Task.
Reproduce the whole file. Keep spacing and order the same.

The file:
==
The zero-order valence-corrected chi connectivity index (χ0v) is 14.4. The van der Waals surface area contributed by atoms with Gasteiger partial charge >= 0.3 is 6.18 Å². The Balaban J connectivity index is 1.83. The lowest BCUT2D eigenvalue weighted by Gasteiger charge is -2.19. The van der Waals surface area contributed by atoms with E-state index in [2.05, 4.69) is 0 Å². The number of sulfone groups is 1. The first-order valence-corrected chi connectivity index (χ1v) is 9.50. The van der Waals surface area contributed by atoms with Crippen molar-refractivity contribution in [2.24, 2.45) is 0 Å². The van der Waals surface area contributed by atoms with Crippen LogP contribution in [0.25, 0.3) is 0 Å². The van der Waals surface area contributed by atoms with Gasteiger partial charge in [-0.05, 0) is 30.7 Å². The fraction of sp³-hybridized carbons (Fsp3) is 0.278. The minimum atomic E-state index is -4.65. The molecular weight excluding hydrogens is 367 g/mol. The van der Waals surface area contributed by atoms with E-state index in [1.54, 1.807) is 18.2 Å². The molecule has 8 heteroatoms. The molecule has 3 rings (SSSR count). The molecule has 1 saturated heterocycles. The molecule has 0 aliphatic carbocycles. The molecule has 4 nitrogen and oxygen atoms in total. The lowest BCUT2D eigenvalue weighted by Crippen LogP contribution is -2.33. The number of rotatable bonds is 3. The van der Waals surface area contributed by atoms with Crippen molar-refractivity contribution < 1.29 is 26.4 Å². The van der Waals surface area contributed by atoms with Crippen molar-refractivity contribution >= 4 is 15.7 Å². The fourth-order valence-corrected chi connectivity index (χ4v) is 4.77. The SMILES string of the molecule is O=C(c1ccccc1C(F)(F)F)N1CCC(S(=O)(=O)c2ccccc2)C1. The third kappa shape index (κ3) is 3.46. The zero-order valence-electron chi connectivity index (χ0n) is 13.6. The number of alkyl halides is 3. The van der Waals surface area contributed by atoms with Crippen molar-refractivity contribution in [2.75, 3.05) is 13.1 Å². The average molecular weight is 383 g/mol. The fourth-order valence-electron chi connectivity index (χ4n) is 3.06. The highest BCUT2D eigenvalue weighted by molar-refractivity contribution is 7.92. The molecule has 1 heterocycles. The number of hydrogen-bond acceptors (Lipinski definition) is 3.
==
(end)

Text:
The zero-order valence-corrected chi connectivity index (χ0v) is 14.4. The van der Waals surface area contributed by atoms with Gasteiger partial charge >= 0.3 is 6.18 Å². The Balaban J connectivity index is 1.83. The lowest BCUT2D eigenvalue weighted by Gasteiger charge is -2.19. The van der Waals surface area contributed by atoms with E-state index in [2.05, 4.69) is 0 Å². The number of sulfone groups is 1. The first-order valence-corrected chi connectivity index (χ1v) is 9.50. The van der Waals surface area contributed by atoms with Crippen molar-refractivity contribution in [2.24, 2.45) is 0 Å². The van der Waals surface area contributed by atoms with Crippen LogP contribution in [0.25, 0.3) is 0 Å². The van der Waals surface area contributed by atoms with Gasteiger partial charge in [-0.05, 0) is 30.7 Å². The fraction of sp³-hybridized carbons (Fsp3) is 0.278. The minimum atomic E-state index is -4.65. The molecular weight excluding hydrogens is 367 g/mol. The van der Waals surface area contributed by atoms with E-state index in [1.54, 1.807) is 18.2 Å². The molecule has 8 heteroatoms. The molecule has 3 rings (SSSR count). The molecule has 1 saturated heterocycles. The molecule has 0 aliphatic carbocycles. The molecule has 4 nitrogen and oxygen atoms in total. The lowest BCUT2D eigenvalue weighted by Crippen LogP contribution is -2.33. The number of rotatable bonds is 3. The van der Waals surface area contributed by atoms with Crippen molar-refractivity contribution < 1.29 is 26.4 Å². The van der Waals surface area contributed by atoms with Crippen molar-refractivity contribution >= 4 is 15.7 Å². The fourth-order valence-corrected chi connectivity index (χ4v) is 4.77. The SMILES string of the molecule is O=C(c1ccccc1C(F)(F)F)N1CCC(S(=O)(=O)c2ccccc2)C1. The third kappa shape index (κ3) is 3.46. The zero-order valence-electron chi connectivity index (χ0n) is 13.6. The number of alkyl halides is 3. The van der Waals surface area contributed by atoms with Crippen molar-refractivity contribution in [2.75, 3.05) is 13.1 Å². The average molecular weight is 383 g/mol. The fourth-order valence-electron chi connectivity index (χ4n) is 3.06. The highest BCUT2D eigenvalue weighted by molar-refractivity contribution is 7.92. The molecule has 1 heterocycles. The number of hydrogen-bond acceptors (Lipinski definition) is 3.